Data Source: ECDS (Electronic Clinical Data Systems)

Pneumococcal Vaccination Coverage for Older Adults (PVC)

PVC measures the percentage of patients who are 65 and older who received the recommended series of pneumococcal vaccines, which includes 13-valent pneumococcal conjugate vaccine and 23-valent pneumococcal polysaccharide vaccine.

Data Source: ECDS (Electronic Clinical Data Systems)

Physician must have the educational material toolkit, the HEDIS checklist, and forms to assist them and their staff in using best practices to improve care to patients, and improving HEDIS performance. HEDIS abstractors must work closely with the reports of patients with gaps in care to help both the patient and provider. The provider should have an accurate and updated health status of the patient’s condition.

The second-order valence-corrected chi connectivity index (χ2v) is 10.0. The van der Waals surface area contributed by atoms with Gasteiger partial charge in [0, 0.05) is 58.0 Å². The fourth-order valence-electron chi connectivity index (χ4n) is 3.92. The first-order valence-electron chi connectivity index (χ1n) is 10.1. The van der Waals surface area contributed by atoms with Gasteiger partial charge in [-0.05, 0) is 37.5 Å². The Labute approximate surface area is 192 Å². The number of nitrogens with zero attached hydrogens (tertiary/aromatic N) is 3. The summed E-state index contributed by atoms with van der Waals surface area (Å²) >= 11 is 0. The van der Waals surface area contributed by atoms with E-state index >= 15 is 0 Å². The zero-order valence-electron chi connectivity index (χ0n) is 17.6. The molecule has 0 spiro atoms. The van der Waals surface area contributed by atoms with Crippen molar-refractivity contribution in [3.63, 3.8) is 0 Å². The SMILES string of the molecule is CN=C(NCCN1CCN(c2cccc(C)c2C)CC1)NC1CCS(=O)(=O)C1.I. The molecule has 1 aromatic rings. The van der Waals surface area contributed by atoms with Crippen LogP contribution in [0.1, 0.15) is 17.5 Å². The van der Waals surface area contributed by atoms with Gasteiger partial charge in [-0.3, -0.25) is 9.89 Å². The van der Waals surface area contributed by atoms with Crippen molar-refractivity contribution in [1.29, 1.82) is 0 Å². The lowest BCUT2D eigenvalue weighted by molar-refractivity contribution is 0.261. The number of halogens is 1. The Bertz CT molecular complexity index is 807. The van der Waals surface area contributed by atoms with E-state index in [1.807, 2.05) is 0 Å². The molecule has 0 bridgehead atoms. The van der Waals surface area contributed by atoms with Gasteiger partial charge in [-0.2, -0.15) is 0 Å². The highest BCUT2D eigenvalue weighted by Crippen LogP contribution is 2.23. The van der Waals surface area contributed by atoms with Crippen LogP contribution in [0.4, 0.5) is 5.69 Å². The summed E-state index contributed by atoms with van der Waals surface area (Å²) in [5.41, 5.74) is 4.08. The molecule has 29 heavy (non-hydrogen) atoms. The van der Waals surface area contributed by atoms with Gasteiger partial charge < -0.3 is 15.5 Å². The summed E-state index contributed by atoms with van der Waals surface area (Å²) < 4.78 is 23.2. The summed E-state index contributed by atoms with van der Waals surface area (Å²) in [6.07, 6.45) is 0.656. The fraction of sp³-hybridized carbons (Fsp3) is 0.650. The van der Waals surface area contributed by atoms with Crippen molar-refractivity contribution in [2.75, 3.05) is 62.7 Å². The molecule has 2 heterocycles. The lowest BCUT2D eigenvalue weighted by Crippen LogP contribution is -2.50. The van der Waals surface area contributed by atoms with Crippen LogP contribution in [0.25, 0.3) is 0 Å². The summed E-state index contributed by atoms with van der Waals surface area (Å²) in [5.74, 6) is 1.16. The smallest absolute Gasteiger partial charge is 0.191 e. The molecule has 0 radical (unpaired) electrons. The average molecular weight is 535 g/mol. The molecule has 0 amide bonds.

Meera Mohanakrishnan, MS, CPC, COC, CPC-P, CRC, CPC-I, CCS, ICD-10 Consultant, is director of Medical Coding Operations at IntegraNet Health and dean of IntegraNet Coding Academy in Houston, Texas (mmohanakrishnan@integranethealth.com). She has a master’s degree in biochemistry and is a member of the Houston, Texas, local chapter.